Hardcover Maggie Stiefvater books for four dollars! That’s cheaper than the bargain table at the bookstore, especially seeing as book prices are higher in Canada than the States. (You Americans are so lucky!) We even came away with a few books we’d never heard of before. I wish they'd had the entire series of some of these, but that's okay. We can fill in the blanks later.

They also had a nice selection of free posters: The Hunger Games, TRON Legacy (Yay!), and a couple NHL ones that will probably end up on our rec room walls.

It was an evening and money well spent. :)



Monday, 3 December 2012

You Got the Look


Elodie at commutinggirl.wordpress.com has tagged her readers with the “You Got the Look” meme. During NaNoWriMo, I read a lot of great snippets from other people’s WIPs and I figure I need to be brave enough to post a tiny segment of mine.

This is how it works: Search your current WIP and find the word “look”, then post some of the lines around it.

So here’s a paragraph from chapter 3 of my sci-fi/romance, which is tentatively titled ENVISION:

When I glimpse myself in the mirror, I’m mortified to discover I look like a Cirque de Soleil reject. I scrub away smears of glittery makeup and the mask of my former identity washes down the drain. I can only imagine how pathetic they must think I am. There’s no toothbrush I can use, so I make due with swishing some mouthwash, then rip through the knots in my hair with a comb. I should feel refreshed, but I don’t. Hurt and confusion coat me, a layer of grime I’m not sure will ever rinse away.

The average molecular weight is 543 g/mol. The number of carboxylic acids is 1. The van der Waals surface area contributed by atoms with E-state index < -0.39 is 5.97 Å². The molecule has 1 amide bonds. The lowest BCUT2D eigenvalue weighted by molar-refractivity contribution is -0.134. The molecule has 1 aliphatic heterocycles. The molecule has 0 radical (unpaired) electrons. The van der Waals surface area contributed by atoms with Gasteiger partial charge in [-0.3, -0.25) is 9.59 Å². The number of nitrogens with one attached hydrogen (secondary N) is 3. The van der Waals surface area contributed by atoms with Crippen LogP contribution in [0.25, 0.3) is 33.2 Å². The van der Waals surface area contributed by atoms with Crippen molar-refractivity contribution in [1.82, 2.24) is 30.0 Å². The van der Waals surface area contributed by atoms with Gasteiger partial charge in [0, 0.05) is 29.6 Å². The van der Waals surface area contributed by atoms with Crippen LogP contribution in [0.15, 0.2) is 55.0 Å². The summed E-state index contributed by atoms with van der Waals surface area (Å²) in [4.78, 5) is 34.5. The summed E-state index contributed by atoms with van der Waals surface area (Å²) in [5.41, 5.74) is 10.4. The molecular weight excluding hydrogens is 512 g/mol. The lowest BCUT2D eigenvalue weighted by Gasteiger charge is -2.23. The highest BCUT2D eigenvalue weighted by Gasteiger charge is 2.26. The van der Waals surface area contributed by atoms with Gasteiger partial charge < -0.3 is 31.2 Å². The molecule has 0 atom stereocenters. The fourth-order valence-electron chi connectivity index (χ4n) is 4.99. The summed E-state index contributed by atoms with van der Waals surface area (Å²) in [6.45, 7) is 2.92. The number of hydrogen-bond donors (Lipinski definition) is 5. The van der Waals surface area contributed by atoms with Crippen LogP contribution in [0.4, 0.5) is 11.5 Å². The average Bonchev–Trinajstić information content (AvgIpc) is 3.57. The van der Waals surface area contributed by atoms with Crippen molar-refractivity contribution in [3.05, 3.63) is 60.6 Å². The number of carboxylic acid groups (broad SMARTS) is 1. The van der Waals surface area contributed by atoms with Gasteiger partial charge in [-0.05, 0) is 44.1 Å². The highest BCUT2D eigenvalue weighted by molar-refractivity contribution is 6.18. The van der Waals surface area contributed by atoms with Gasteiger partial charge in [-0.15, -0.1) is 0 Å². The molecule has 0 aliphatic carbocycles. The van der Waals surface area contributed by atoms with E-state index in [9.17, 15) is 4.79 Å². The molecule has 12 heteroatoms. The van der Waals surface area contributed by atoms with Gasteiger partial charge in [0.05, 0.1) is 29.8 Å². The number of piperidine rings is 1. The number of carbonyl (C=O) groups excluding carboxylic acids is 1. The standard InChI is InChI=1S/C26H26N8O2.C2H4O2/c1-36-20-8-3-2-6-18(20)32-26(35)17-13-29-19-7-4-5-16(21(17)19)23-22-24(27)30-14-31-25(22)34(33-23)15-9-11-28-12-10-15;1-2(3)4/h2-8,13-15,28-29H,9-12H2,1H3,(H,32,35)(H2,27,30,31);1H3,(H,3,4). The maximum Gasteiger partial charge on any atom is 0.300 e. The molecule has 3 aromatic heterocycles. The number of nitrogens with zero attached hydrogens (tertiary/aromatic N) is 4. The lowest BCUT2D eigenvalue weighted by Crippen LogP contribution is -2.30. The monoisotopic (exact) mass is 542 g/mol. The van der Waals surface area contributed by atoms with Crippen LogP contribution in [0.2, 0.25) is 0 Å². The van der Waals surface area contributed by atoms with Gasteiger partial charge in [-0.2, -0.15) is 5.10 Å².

Nothing huge, but a little peek at my mc. I’d love to see more from your WIPs, so if you read this, consider yourself tagged.


And check this out…



This is the lovely bundle of books my husband gave me for my birthday. There was some conspiring via text going on between him and Jaime to finalize the titles. He cut into the Christmas list with Grave Mercy but that’s just fine by me. So excited! Now I need to set aside some time for a cup of tea and a shiny new book. :)